The following article was written by Matt Kelly, MScPT who is a physiotherapist and former Canadian junior hockey player.  Matt has worked with athletes of all levels including high school, collegiate and professional. He is also one of the main contributors for Be Elite Rehab and Performance

One common complaint I hear from athletes in general, but in particular hockey players, is that they have tight hips. Here are three reasons why hockey players might have “tight hips”…

Skating is “stressful” on your hips

The skating motion begins at the hip. Every stride is achieved by an explosive extension, abduction, external rotation at the hip (Robbins, Turcotte, & Pearsall, 2018). One group of muscles that is commonly tight in hockey players is the adductor group, which is an antagonist muscle to all three movements occurring at the hip during the hockey stride. Chang, Turcotte, & Pearsall (2009) have looked at muscle function of the hip adductor group in forward skating through EMG testing at different skating speeds. They found two spikes in EMG in all muscles, however the greatest spike was in the adductor magnus. The first spike was at blade-ice contact, where the adductor magnus would work to stabilize the stance leg. The second spike was during propulsion-recovery, where they found that the adductor had the greatest increase in magnitude and in duration. The adductor magnus is eccentrically active during late push-off to decelerate the leg and transition from push-off to recovery where the adductor magnus is concentrically active. They also found that increasing skating speed increases angular velocity at the hip joints, which means there will be an increase in the rate of strain on the hip muscles.

Another study by Jonasson et al. (2016) compared hip ranges of motion between athletes (soccer and ice hockey players) and non-athletes. The main finding of their study was that the athletes had decreased hip ranges of motion. However, there were no differences in radiographic images which would have shown signs of femoroacetabular impingement syndrome (FAIS), which is known to reduce hip range of motion. This finding suggests that the decreased range of motion could be caused by soft tissue restrictions. The repetitive nature of sports places continuous strain on muscles. I like to use the analogy of going to the gym and doing 100 bicep curls. The next day, your arms will be so sore that you won’t be able to fully extend them. Although athletes may not feel the delayed onset muscle soreness (DOMS) in their hips after a game/practice, there is a significant amount of stress on those muscles and there may be some onset of DOMS which reduces range of motion. Chronic strain on these muscles can potentially have lasting effects on range of motion.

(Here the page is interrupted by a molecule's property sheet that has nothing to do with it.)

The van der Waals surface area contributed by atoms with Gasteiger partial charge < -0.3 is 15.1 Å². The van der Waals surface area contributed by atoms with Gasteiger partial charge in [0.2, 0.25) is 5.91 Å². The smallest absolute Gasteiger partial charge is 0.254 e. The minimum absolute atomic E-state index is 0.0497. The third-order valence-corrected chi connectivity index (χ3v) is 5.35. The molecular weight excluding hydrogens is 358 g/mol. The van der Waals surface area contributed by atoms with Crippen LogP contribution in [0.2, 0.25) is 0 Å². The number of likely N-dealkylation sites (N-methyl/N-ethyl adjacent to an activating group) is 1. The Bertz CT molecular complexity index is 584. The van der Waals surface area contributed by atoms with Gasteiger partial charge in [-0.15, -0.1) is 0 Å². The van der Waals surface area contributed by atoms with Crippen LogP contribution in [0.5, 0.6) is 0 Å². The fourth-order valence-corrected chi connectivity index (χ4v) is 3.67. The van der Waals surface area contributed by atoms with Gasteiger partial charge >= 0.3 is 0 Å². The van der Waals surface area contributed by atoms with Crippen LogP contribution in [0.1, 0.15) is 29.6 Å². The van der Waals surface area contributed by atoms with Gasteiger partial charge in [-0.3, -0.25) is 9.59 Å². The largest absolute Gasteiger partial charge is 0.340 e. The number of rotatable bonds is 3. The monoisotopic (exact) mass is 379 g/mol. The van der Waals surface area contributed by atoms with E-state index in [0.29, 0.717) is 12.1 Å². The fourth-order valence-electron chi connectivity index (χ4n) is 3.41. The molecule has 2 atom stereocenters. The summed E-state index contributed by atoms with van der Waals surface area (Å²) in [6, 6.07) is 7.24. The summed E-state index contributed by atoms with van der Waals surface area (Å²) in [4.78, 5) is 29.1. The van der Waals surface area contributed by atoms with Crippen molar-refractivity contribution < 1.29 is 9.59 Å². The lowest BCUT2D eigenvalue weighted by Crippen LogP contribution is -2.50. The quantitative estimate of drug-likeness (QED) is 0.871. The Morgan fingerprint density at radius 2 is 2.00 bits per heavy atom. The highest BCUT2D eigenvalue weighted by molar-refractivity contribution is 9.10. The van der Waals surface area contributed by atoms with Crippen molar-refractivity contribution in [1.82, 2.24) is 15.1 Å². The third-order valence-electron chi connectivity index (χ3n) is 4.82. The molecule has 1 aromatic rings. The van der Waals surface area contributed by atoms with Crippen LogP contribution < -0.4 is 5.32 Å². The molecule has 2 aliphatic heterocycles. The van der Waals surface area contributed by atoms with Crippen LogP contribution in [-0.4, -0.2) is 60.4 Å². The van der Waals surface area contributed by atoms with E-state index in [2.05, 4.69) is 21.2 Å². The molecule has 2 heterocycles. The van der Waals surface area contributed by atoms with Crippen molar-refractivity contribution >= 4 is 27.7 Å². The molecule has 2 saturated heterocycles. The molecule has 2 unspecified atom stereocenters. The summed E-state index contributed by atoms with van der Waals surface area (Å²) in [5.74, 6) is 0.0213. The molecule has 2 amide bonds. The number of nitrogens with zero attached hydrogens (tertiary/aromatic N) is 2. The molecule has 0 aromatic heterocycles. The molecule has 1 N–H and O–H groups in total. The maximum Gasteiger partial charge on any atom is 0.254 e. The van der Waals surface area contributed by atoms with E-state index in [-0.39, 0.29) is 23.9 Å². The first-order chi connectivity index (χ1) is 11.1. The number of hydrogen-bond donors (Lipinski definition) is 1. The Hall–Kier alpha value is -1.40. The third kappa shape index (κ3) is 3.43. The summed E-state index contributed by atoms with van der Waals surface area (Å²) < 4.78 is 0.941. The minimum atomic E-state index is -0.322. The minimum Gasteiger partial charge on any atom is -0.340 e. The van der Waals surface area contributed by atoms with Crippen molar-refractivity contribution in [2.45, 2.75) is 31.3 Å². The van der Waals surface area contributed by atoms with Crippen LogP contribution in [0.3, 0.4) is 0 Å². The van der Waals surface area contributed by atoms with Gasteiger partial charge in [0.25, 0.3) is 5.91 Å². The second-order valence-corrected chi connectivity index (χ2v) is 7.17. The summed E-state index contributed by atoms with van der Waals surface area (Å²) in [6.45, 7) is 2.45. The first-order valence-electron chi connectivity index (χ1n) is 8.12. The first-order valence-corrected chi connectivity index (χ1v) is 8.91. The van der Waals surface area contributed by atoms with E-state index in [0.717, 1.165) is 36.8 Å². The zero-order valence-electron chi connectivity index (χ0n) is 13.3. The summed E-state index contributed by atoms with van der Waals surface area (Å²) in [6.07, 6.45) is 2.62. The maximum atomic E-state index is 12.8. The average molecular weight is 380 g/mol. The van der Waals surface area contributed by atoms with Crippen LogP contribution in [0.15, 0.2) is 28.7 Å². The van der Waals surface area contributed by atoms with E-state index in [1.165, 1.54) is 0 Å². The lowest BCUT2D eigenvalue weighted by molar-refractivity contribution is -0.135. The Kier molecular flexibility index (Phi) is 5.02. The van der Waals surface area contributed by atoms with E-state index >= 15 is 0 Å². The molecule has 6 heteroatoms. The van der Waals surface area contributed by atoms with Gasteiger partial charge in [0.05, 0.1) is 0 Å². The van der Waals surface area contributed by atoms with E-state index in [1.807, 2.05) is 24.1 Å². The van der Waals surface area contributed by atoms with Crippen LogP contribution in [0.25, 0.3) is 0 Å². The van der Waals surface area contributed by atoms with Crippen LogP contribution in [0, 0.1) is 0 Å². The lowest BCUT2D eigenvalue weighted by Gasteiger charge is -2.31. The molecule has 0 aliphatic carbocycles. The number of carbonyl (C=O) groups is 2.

Irritated static structures

It has become a well known fact that a high percentage of hockey players have radiographically defined FAIS and labral tears (Siebenrock, et al., 2013; Philippon et al., 2013; Epstein et al., 2013) . Research on skating biomechanics has shown that the hip is in an “at-risk” position during skating to develop issues such as FAIS and labral tears (Stull et al., 2011). These at risk positions are flexion and internal rotation in late recovery phase and abduction and external rotation in late push off. They are considered at risk positions because these are the mechanisms believed to contribute to FAIS and labral tears in hockey players.

Although the majority of hockey players with these issues may be asymptomatic (Silvis et al., 2011), the overuse and repetition of the at-risk positions can lead to irritation of certain structures such as bone, labrum, or capsule. With joint irritation, we often times will get muscle guarding, which is a mechanism the body imposes in an attempt to protect irritated tissues. We will often see people come in with “tight hip flexors” who have been stretching them for weeks or even months but to no avail. These people often have deeper hip issues which cause the muscle to guard the joint. Therefore, they will get some short term relief from stretching but no long lasting effects as the problem is deeper than the muscle itself.